In late March 2016, the PUD Staff and other intervenors filed testimony in the case. The PUD Staff recommended a $6.1 million annual rate increase based on a return on equity of 9.25 percent and a common equity percentage of 53 percent. Included in the PUD Staff's recommendation is a reduction of $33.0 million to OG&E’s requested increase for depreciation and plant dismantlement.
The staff of the Oklahoma Attorney General made a recommendation to reduce rates $10.8 million based on a return on equity of 9.25 percent and a common equity percentage of 50 percent, as well as a recommendation to reduce rates $13.7 million based on a return on equity of 8.90 percent and a common equity percentage of 53 percent. Included in the Attorney General's recommendation is a reduction of $20.9 million to OG&E’s requested increase for depreciation and plant dismantlement.
The Oklahoma Industrial Electric Consumers recommended a $47.9 million annual rate decrease based on a return on equity of 9.00 percent and a common equity percentage of 53 percent. Included in the Oklahoma Industrial Electric Consumers' recommendation is a reduction of $52.5 million to OG&E’s requested increase for depreciation and plant dismantlement.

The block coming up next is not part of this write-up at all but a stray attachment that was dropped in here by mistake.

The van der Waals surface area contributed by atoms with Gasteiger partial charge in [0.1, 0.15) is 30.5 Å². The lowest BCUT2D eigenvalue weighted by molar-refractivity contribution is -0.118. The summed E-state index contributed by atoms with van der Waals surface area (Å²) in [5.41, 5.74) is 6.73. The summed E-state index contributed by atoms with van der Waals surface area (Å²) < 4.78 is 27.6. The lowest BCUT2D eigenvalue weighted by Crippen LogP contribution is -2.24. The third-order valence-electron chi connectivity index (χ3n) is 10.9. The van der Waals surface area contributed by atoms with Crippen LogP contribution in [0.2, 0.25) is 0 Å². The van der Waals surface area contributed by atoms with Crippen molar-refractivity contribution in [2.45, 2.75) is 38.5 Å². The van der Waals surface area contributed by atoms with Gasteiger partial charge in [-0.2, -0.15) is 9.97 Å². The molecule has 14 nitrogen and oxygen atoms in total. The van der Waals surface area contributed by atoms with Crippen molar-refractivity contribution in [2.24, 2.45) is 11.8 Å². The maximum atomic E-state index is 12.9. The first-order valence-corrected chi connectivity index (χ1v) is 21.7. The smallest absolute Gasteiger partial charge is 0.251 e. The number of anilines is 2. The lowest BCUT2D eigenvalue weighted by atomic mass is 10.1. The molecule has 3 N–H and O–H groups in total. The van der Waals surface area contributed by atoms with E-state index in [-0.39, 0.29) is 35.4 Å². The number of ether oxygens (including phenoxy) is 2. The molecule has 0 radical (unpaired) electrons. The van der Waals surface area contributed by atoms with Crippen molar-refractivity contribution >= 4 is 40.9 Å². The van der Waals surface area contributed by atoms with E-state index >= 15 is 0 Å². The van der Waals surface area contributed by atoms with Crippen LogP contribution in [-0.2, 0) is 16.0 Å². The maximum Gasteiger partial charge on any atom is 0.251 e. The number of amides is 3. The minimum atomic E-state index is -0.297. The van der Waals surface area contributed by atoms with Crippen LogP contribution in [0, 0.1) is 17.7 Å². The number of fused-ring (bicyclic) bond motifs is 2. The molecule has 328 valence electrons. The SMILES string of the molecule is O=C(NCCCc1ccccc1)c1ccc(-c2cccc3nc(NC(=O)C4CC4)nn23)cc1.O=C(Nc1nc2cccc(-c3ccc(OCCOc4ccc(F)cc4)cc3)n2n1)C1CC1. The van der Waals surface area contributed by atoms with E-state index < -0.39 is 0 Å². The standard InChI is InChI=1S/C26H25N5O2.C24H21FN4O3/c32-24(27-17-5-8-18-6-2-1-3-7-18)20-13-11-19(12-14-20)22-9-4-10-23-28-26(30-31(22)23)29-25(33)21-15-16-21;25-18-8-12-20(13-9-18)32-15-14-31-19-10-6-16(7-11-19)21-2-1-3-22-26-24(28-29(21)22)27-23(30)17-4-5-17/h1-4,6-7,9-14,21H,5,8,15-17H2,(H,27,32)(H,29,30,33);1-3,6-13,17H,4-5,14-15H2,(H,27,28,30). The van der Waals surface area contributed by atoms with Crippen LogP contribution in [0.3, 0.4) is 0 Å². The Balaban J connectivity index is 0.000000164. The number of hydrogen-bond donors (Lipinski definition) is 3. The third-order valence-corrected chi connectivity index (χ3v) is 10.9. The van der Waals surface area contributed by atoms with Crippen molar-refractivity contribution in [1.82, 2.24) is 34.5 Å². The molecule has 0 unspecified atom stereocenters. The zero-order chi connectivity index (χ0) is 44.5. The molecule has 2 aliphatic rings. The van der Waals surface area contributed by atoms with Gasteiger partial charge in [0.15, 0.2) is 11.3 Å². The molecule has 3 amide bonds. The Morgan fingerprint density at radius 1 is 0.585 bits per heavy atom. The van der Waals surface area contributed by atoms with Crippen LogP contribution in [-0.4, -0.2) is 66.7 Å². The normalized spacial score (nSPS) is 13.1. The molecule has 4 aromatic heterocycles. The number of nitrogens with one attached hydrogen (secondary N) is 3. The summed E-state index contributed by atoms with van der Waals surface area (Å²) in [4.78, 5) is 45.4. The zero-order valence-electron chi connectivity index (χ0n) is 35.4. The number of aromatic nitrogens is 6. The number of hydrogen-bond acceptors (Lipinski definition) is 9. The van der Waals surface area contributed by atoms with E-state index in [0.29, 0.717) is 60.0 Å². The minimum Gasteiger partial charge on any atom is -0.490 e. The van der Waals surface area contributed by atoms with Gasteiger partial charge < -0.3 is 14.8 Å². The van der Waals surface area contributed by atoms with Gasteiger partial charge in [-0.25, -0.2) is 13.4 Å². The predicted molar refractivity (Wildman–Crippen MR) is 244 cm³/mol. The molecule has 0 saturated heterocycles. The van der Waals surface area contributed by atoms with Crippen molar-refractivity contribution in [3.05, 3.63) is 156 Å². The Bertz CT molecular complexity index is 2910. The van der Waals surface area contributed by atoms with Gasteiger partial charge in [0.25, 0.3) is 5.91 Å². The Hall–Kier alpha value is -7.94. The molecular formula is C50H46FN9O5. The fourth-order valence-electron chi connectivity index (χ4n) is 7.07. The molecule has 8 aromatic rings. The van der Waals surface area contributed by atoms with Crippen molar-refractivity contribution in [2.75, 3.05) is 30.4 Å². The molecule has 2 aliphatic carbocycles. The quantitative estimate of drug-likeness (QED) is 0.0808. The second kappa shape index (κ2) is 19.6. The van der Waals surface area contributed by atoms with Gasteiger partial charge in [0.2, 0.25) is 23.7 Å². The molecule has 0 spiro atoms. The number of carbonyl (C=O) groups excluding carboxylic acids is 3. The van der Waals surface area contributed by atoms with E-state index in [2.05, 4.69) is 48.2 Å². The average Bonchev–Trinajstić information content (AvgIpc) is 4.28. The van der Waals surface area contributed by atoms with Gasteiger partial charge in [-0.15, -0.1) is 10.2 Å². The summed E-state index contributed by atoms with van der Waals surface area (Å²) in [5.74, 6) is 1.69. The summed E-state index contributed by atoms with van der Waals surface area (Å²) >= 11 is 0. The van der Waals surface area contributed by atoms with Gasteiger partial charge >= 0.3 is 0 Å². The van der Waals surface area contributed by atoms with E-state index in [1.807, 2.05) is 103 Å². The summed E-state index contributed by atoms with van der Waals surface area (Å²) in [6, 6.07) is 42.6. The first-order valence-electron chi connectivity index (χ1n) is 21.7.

The hearings in this matter began on May 3, 2016. While there is no statutory deadline for the ALJ to make a recommendation or for the commission to issue a final order, OG&E is allowed to implement increased rates subject to refund 180 days after the filing of its application on December 18, 2015. On July 1, 2016, OG&E implemented an annual interim rate increase of $69.5 million while simultaneously reducing fuel costs billed to customers. The interim rates are subject to refund of any amount recovered in excess of the rates ultimately approved by the OCC in the rate case.
As of September 30, 2016, OG&E has recorded $23.6 million of revenues from the interim rate increase and has reserved $21.0 million of that revenue.
Arkansas Rate Case Filing
On August 25, 2016, OG&E filed a general rate case with the APSC. The rate filing requested a $16.5 million rate increase based on a 10.25 percent return on equity. The rate increase was based on a June 30, 2016 test year and included a recovery of over $3.0 billion of electric infrastructure additions since the last Arkansas general rate case in 2011. The increase also reflects increases in operation and maintenance expenses, including vegetation management, and increased recovery of depreciation and dismantlement costs. OG&E has a hearing scheduled for the rate case in the second quarter of 2017.
Fuel Adjustment Clause Review for Calendar Year 2015
On September 8, 2016, the OCC staff filed an application to review OG&E’s fuel adjustment clause for calendar year 2015, including the prudence of OG&E’s electric generation, purchased power and fuel procurement costs. OG&E has verbally agreed to a March 9, 2017 hearing date.
The above information was disclosed in a filing to the SEC. To see the filing, click here.